Selling a Business: FSBOs (Pt 2)
31 October 2022: Selling a Business: FSBOs (Pt 2)
Last week’s post – Part 1 of our series on FSBOs – discussed the importance, when selling a business, of pricing that business correctly, something that is virtually impossible to do unless you know what the business is worth. Pricing a business correctly is important it you really want it to sell because no business comes to market in a vacuum. Yours will have competition.
While business brokers know this – and account for it – many business owners think their business is so unique that buyers the world over will be clamoring for the opportunity to buy it. But this is not true, Bucko. Your business is one of hundreds – if not thousands – of businesses that are being sold at any given time in any given area and industry.
The Silver Tsunami
Baby Boomers are heading for the exits, mes amis. And many of them are business owners. For the next 10-12 years a virtual tsunami of businesses is expected to break on the shores of the market in general – and on our industry in particular. If you want to sell yours, you have to be aware that you have some significant competition. And you have to be competitive.
Price has to reflect value. If it doesn’t, buyers won’t even give the business a second look. But price is only one aspect. If you’re priced right, you’ll be competitive. Buyers will take your offering seriously. You’ll get them in the door.
But what’s next? Once buyers are engaged, what other issues must be addressed? Selling a business is not like selling a car, a house, office furniture or widgets.
FSBO is an acronym for “For Sale Buy Owner”. Historically used by real estate agents when referring to home owners that try to sell their own house, it has been gaining currency in business and refers to business owners that try to sell their own business.
To reiterate an example from last week’s post, a business owner trying to sell their own business is analogous to a dentist trying to do his own knee replacement – and it’s one of the top three reasons most business that come to market don’t initially sell.
Just because a business owner has many years of experience selling “stuff” doesn’t mean that experience translates to knowing how to value, market and negotiate the sale of a business.
We offer a comprehensive coaching program – both group coaching in our Brokers’ Roundtable community as well as one-on-one coaching – tailored to Realtors, business owners , buyers and anyone interested in valuing, buying or selling a business.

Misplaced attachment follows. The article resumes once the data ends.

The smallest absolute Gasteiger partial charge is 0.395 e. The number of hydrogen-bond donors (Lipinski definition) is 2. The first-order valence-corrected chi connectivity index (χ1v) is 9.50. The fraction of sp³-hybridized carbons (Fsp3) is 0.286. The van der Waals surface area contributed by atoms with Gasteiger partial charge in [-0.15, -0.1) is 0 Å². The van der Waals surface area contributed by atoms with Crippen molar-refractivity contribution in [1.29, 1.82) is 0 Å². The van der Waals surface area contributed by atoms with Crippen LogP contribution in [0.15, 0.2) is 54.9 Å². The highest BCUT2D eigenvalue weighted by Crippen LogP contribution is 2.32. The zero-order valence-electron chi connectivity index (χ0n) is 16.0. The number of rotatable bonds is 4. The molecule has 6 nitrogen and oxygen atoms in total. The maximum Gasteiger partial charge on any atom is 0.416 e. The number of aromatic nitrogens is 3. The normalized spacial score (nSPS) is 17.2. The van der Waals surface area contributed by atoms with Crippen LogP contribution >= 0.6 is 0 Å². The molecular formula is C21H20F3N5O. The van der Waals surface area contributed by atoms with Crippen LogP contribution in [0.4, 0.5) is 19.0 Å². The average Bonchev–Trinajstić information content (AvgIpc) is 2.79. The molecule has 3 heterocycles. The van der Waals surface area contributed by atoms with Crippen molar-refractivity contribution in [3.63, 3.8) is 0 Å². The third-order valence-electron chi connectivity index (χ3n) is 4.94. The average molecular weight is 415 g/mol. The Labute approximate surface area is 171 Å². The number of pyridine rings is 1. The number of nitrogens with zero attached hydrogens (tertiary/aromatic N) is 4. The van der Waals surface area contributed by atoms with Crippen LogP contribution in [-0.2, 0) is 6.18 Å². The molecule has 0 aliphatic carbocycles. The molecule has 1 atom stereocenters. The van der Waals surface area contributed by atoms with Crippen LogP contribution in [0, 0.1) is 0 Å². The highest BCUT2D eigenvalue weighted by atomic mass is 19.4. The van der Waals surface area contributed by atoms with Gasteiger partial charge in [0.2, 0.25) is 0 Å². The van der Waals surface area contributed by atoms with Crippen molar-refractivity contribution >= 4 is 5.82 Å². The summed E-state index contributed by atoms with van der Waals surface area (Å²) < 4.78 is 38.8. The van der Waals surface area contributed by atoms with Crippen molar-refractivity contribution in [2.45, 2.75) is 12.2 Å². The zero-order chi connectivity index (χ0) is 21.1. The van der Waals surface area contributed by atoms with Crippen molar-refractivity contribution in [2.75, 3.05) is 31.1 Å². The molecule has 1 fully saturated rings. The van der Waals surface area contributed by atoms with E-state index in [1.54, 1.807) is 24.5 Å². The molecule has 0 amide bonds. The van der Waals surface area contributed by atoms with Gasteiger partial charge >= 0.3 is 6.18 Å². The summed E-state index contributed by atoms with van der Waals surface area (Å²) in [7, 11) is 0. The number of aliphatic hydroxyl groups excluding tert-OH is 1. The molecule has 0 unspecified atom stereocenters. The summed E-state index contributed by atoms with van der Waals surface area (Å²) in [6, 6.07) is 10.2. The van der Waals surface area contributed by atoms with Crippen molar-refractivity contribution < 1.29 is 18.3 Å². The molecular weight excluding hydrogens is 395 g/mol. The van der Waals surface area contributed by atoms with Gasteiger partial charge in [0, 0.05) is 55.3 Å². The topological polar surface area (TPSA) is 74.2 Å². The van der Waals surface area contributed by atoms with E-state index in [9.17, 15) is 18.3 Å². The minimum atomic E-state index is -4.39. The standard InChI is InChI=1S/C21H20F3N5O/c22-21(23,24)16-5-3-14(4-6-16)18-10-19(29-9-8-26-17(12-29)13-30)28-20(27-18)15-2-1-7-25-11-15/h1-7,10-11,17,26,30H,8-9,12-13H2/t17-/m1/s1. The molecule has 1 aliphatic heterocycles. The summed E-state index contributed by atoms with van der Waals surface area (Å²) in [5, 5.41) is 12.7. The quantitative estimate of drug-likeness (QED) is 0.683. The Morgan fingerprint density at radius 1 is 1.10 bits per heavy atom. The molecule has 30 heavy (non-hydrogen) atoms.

If you’d like to learn more, email me at joe@WorldwideBusinessBlog.com
Selling a business presents a completely unique set of challenges, both financial and legal. But even aside from those challenges, selling a business involves a half-dozen other categories of talent that only training and experience can provide.
Do you know how to sell a business confidentially? Do you even know why that’s important? The answer to both those questions is, “probably not”.
Confidentiality is critical in the sale of almost any business. If news that the business is for sale becomes public, the risk to the business’ well being increases.
- Customers and clients begin to wonder if they will receive the same products or services at the same prices once new owners take over. As a rule, people are uncomfortable with change. The impending change of ownership of a business that one has patronized for many years, raises concerns and causes customers to start looking for options. This is true not only in retail establishments. Manufacturing, distribution, accounting services, etc. are all subject to the same concerns. If your business manufactures widgets, your customers are sure to line up other sources for widgets if they get wind of the fact that you’re selling.
Our course, “Learn How to Value and SUCCESSFULLY Sell Businesses“, teaches you how to accurately value and successfully sell businesses.
Don’t Miss Out on the Coming “Silver Tsunami“!
- Employees will have similar concerns. Will they keep the same hours? Will the benefits be at least the same as they currently enjoy? Both employees and customers will begin to wonder if you’re going out of business – actually closing the doors.
- Competitors will take advantage of this uncertainty by poaching customers, clients and employees. They may even feed rumors that your business is closing.
Here’s a fabulous example of how this phenomenon works in real life.
A couple of years ago, we posted a story about a couple of owners who didn’t consider – or even understand – the need for confidentiality when selling a business. That post – which you can read in all it’s gory detail here – outlined the multiple problems that resulted from their decision to announce – in a press release, no less – that they were selling. Some of these problems would manifest in the long term but the biggest was immediate and deadly. To wit, within 30 hours –30 HOURS! – the owners were forced to post the following on the business’ FacePlant page:
“It’s amazing how rumors like to spread…
Yes, we are for sale. That’s what happens in business sometimes. BUT…No, and I repeat,
NO, WE ARE NOT CLOSING DOWN.